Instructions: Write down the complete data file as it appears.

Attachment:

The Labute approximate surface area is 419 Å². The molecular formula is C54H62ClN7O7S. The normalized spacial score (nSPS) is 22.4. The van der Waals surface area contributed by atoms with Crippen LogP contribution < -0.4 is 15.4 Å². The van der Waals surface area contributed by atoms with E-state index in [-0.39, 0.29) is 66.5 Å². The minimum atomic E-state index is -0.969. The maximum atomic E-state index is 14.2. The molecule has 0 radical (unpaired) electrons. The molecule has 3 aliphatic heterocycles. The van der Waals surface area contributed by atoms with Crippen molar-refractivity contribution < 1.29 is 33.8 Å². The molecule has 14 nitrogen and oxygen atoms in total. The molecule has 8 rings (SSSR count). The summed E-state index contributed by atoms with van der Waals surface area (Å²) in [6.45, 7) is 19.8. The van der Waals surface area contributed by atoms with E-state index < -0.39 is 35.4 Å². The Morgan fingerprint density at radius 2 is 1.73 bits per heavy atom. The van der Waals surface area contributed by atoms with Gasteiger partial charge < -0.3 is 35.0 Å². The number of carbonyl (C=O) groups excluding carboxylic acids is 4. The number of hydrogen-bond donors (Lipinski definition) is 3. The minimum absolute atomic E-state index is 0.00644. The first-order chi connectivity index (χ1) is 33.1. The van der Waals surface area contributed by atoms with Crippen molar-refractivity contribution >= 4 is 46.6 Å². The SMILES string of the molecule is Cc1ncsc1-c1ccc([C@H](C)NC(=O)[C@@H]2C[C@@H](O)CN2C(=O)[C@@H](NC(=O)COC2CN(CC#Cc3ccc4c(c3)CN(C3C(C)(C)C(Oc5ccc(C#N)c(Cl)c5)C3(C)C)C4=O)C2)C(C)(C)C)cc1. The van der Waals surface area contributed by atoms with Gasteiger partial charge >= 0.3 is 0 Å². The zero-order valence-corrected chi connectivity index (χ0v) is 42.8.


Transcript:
The Labute approximate surface area is 419 Å². The molecular formula is C54H62ClN7O7S. The normalized spacial score (nSPS) is 22.4. The van der Waals surface area contributed by atoms with Crippen LogP contribution < -0.4 is 15.4 Å². The van der Waals surface area contributed by atoms with E-state index in [-0.39, 0.29) is 66.5 Å². The minimum atomic E-state index is -0.969. The maximum atomic E-state index is 14.2. The molecule has 0 radical (unpaired) electrons. The molecule has 3 aliphatic heterocycles. The van der Waals surface area contributed by atoms with Crippen molar-refractivity contribution < 1.29 is 33.8 Å². The molecule has 14 nitrogen and oxygen atoms in total. The molecule has 8 rings (SSSR count). The summed E-state index contributed by atoms with van der Waals surface area (Å²) in [6.45, 7) is 19.8. The van der Waals surface area contributed by atoms with E-state index < -0.39 is 35.4 Å². The Morgan fingerprint density at radius 2 is 1.73 bits per heavy atom. The van der Waals surface area contributed by atoms with Gasteiger partial charge < -0.3 is 35.0 Å². The number of carbonyl (C=O) groups excluding carboxylic acids is 4. The number of hydrogen-bond donors (Lipinski definition) is 3. The minimum absolute atomic E-state index is 0.00644. The first-order chi connectivity index (χ1) is 33.1. The van der Waals surface area contributed by atoms with Crippen molar-refractivity contribution >= 4 is 46.6 Å². The SMILES string of the molecule is Cc1ncsc1-c1ccc([C@H](C)NC(=O)[C@@H]2C[C@@H](O)CN2C(=O)[C@@H](NC(=O)COC2CN(CC#Cc3ccc4c(c3)CN(C3C(C)(C)C(Oc5ccc(C#N)c(Cl)c5)C3(C)C)C4=O)C2)C(C)(C)C)cc1. The van der Waals surface area contributed by atoms with Gasteiger partial charge >= 0.3 is 0 Å². The zero-order valence-corrected chi connectivity index (χ0v) is 42.8.